A commentary by Jean Piel in Belgium's "Le Soir" considers the 3 November release of Michel Peyrard, a journalist for "Paris Match," after 25 days of detention by the Taliban in Afghanistan. Peyrard was arrested on 9 0ctober after having secretly entered Afghanistan hidden under a burqa -- the women's garment mandated by the Taliban that completely covers the body. French authorities and the Reporters without Borders press-rights organization had argued for his release. Piel notes that Peyrard was accused of espionage, a crime punishable by death in Afghanistan.

Officially, Piel says, Peyrard was released because the Taliban discovered that he is indeed a journalist and not a spy. But Piel observes that the same has not held true for the Pakistani journalists (Irfan Qureshi and Mukkaram Khan) who were arrested with Peyrard while serving as interpreters. Piel says that other legitimate journalists are also still in detention, such as Daigen Yanagida of Japan, who was arrested by the Taliban two weeks ago. Piel quotes Peyrard as saying that the Taliban prisons were almost full -- many Afghans have also been arrested for plotting against the regime. Piel writes: "Any opposition able to form an alternative to the 'students of theology' [Taliban] would have been eliminated."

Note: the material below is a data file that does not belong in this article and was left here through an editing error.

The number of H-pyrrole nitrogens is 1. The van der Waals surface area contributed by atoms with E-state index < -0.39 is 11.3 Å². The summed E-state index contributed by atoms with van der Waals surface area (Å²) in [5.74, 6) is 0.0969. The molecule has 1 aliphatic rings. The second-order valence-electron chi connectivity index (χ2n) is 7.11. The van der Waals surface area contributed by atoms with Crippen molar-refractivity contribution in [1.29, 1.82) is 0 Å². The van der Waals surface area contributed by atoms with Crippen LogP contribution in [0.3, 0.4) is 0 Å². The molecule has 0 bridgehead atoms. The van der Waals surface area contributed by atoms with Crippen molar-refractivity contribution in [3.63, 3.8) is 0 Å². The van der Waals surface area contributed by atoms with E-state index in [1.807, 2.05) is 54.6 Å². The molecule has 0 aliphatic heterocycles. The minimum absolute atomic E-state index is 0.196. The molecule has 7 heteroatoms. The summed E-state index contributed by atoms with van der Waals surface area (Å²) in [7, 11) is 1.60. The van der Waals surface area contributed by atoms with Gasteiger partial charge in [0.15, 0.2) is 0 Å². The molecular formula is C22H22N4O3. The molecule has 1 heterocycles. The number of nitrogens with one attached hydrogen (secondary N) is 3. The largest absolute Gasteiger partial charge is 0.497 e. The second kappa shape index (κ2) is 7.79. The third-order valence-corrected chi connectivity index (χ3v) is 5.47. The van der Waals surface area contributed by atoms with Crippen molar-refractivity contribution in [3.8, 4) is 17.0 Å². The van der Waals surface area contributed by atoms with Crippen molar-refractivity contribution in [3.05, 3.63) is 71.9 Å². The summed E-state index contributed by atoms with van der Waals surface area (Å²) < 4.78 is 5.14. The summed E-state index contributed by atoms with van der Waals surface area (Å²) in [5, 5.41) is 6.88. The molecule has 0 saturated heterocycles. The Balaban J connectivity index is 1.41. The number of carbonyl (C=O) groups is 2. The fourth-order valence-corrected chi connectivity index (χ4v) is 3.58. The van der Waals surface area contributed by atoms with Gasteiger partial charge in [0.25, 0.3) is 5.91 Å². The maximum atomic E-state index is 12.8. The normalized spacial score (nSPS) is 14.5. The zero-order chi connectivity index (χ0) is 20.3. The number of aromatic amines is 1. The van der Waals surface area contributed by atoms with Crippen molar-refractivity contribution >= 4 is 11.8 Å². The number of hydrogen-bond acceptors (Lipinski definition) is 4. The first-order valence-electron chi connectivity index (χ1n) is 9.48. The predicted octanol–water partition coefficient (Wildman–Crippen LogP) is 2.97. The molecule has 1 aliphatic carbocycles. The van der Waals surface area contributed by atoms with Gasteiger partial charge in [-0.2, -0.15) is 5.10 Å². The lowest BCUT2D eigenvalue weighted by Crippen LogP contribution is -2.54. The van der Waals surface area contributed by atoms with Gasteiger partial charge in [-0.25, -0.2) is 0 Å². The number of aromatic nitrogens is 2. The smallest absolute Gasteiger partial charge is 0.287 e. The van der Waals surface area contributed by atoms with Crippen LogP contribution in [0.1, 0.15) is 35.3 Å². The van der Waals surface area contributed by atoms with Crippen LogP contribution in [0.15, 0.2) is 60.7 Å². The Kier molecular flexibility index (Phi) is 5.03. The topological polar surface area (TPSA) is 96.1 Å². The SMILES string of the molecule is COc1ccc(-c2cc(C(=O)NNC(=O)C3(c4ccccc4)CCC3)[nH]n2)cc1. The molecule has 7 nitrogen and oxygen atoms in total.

A commentary from the Stratfor intelligence service examines the declaration signed by the United Nations and Yugoslavia yesterday, calling it the UN's "most solid commitment since June 1999" to give the Serb minority autonomy and protection within Kosovo. In return, Stratfor writes, Yugoslav President Vojislav Kostunica has encouraged Kosovar Serbs to vote in elections on 17 November. Stratfor says the protocol is "a major win" for Yugoslavia. Belgrade, it notes, has resisted the possibility that ethnic Albanians would handle the administrative responsibilities for Kosovo. Serb opposition parties have criticized the upcoming elections as a step toward such a development.